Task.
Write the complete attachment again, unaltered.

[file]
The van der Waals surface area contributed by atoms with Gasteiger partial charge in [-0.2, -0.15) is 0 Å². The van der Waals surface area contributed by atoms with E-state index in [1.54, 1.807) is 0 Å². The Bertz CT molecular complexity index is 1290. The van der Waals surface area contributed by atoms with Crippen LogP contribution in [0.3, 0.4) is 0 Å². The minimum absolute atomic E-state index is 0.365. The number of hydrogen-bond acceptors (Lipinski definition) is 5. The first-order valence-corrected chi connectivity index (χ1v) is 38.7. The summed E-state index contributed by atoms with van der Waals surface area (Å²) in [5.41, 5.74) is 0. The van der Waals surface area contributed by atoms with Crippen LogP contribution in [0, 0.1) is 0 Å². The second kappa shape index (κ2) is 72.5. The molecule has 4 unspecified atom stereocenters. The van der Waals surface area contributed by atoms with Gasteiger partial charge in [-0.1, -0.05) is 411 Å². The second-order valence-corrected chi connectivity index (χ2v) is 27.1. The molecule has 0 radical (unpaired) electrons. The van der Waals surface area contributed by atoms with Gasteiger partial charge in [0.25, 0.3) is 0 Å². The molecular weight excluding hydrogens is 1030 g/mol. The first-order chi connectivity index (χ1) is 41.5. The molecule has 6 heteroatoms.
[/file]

The van der Waals surface area contributed by atoms with Gasteiger partial charge in [-0.2, -0.15) is 0 Å². The van der Waals surface area contributed by atoms with E-state index in [1.54, 1.807) is 0 Å². The Bertz CT molecular complexity index is 1290. The van der Waals surface area contributed by atoms with Crippen LogP contribution in [0.3, 0.4) is 0 Å². The minimum absolute atomic E-state index is 0.365. The number of hydrogen-bond acceptors (Lipinski definition) is 5. The first-order valence-corrected chi connectivity index (χ1v) is 38.7. The summed E-state index contributed by atoms with van der Waals surface area (Å²) in [5.41, 5.74) is 0. The van der Waals surface area contributed by atoms with Crippen LogP contribution in [0, 0.1) is 0 Å². The second kappa shape index (κ2) is 72.5. The molecule has 4 unspecified atom stereocenters. The van der Waals surface area contributed by atoms with Gasteiger partial charge in [-0.1, -0.05) is 411 Å². The second-order valence-corrected chi connectivity index (χ2v) is 27.1. The molecule has 0 radical (unpaired) electrons. The van der Waals surface area contributed by atoms with Gasteiger partial charge in [0.25, 0.3) is 0 Å². The molecular weight excluding hydrogens is 1030 g/mol. The first-order chi connectivity index (χ1) is 41.5. The molecule has 6 heteroatoms.